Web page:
For the most part, SDKs are somewhat of a black box for developers. They get to use them to access a service’s features, but they don’t get any real insight into what really happens inside them.
As Parse co-founder James Yu tells me, developers have been asking for this for a while. “They want more transparency and know how the SDK interacts with our backend servers,” he said. “Before today, our SDK was a black box to them. They put it into their application and use it at the SDK level. But a lot of them crave transparency and want to see under the hood.”
Yu also noted that the company never set out for its SDKs to be a black box, and once the team decided to open source them, it still took a while to get the code ready for public consumption. “We didn’t just want to throw some code over the wall,” Yu said. Parse, after all, hopes that developers will not just look at the code but also contribute bug fixes and maybe even new features to the SDKs. For that to happen, the code had to be in a state where outsiders would be able to contribute. That meant cleaning up the code, re-architecting some parts and adding comments.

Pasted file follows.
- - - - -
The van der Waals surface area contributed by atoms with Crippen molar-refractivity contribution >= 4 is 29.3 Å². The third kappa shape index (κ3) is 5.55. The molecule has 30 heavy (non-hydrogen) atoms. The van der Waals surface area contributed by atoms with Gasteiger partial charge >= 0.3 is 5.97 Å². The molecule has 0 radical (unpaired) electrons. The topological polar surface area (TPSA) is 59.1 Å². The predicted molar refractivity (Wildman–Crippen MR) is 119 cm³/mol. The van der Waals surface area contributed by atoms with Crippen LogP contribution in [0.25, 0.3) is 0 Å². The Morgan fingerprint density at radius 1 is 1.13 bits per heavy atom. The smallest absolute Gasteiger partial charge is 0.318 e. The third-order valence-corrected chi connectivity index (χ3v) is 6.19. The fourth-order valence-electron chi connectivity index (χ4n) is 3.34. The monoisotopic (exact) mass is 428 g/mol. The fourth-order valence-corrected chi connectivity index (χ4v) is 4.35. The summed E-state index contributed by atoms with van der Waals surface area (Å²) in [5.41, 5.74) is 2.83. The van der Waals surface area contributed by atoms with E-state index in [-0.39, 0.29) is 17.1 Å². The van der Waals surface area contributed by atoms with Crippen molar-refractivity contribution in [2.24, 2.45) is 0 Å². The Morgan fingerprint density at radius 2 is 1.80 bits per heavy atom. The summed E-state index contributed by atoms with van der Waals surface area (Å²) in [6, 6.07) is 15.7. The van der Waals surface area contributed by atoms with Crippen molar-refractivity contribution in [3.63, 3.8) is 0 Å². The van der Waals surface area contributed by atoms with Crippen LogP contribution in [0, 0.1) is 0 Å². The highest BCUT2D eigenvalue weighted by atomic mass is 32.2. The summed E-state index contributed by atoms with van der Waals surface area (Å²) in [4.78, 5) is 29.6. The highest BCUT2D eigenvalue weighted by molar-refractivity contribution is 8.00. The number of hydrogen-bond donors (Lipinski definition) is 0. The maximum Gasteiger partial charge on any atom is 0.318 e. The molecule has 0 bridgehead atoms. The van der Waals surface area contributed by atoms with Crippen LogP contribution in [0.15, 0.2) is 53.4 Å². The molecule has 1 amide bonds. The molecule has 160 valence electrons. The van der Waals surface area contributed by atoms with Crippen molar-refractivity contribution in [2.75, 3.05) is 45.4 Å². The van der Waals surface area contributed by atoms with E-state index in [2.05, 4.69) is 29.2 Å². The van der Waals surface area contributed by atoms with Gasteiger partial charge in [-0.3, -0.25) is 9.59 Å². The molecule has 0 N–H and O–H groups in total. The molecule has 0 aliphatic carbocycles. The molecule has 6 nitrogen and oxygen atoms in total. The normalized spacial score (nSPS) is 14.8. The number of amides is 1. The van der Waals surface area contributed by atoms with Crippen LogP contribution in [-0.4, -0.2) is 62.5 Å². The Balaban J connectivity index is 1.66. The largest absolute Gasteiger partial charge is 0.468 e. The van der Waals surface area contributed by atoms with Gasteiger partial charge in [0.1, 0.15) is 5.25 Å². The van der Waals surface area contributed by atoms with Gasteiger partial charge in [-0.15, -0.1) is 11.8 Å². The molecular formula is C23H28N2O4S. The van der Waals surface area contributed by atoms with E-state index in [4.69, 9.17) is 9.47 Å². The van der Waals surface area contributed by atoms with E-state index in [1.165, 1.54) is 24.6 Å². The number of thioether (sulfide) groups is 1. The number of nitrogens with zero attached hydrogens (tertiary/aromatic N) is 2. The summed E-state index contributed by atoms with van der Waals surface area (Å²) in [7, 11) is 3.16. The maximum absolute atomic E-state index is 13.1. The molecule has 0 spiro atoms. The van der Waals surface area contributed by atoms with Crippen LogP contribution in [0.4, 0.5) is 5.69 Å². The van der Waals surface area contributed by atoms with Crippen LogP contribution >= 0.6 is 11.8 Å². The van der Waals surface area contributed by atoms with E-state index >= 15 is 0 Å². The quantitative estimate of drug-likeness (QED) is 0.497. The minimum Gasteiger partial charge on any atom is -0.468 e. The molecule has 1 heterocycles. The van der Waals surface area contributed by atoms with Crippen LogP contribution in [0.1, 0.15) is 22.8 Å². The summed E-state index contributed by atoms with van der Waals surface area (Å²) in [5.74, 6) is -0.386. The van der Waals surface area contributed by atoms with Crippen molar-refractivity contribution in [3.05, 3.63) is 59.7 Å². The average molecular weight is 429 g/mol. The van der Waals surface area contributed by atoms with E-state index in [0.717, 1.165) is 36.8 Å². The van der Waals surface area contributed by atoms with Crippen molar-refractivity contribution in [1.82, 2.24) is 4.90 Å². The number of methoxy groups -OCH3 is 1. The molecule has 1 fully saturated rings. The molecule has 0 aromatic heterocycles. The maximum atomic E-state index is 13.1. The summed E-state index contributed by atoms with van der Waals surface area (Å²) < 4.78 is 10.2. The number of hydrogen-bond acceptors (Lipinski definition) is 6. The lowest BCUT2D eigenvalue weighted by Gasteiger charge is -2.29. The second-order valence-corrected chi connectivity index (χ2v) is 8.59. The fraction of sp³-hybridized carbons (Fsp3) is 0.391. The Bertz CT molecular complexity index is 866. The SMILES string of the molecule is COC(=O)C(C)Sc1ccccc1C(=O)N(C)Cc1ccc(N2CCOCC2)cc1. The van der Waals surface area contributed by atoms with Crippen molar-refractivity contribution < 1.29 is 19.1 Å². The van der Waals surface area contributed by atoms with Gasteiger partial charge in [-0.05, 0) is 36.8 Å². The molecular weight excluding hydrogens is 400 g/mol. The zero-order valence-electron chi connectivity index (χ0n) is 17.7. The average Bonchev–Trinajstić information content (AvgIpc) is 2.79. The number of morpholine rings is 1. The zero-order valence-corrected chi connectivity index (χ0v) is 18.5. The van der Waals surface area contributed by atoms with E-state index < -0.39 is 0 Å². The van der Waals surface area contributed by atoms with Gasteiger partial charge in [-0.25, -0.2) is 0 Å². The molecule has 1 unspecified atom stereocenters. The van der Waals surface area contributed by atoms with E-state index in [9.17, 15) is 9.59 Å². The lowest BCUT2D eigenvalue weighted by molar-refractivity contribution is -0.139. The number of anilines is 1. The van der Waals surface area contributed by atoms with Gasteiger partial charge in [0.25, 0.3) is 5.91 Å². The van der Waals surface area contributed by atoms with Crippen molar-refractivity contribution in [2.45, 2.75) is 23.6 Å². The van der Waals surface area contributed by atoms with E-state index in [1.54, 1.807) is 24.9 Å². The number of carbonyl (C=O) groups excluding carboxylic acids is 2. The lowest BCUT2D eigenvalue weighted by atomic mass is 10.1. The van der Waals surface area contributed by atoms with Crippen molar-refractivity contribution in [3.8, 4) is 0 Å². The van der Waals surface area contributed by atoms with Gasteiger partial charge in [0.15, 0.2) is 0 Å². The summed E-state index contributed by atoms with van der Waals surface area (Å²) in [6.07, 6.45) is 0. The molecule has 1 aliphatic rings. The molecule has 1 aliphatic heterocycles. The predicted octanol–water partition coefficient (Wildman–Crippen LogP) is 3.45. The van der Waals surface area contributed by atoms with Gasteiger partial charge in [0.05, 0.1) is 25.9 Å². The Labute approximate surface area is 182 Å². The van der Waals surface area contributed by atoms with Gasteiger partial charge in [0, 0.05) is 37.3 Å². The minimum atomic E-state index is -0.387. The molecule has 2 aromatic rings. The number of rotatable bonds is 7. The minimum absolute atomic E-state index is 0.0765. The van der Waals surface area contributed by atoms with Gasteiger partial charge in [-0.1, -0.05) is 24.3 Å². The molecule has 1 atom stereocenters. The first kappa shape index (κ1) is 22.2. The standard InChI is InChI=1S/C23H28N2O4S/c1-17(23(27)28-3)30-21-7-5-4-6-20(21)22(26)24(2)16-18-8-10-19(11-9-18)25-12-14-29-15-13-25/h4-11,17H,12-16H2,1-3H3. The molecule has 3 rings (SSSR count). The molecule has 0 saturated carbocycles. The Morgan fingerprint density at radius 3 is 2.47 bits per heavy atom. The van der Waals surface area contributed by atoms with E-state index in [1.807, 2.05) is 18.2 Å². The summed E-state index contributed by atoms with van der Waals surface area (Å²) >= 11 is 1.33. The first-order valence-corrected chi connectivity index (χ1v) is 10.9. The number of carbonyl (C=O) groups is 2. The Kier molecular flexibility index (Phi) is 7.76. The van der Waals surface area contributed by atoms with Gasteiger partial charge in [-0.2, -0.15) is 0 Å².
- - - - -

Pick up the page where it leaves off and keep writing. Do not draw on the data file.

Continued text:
Going forward, Parse will also use GitHub for bug reports.
The Parse team plans to publish a number of blog posts over the next few weeks that detail exactly how the SDK works. The first post, which was published today, goes into the details of how Parse’s asynchronous API works.
This is obviously not the first time the Parse team has open-sourced some of its products (though it is definitely its most ambitious effort in this area). The company’s GitHub repository currently features over 40 projects (though some of them are documents and demo apps), and earlier this month, the company open sourced its command line tool.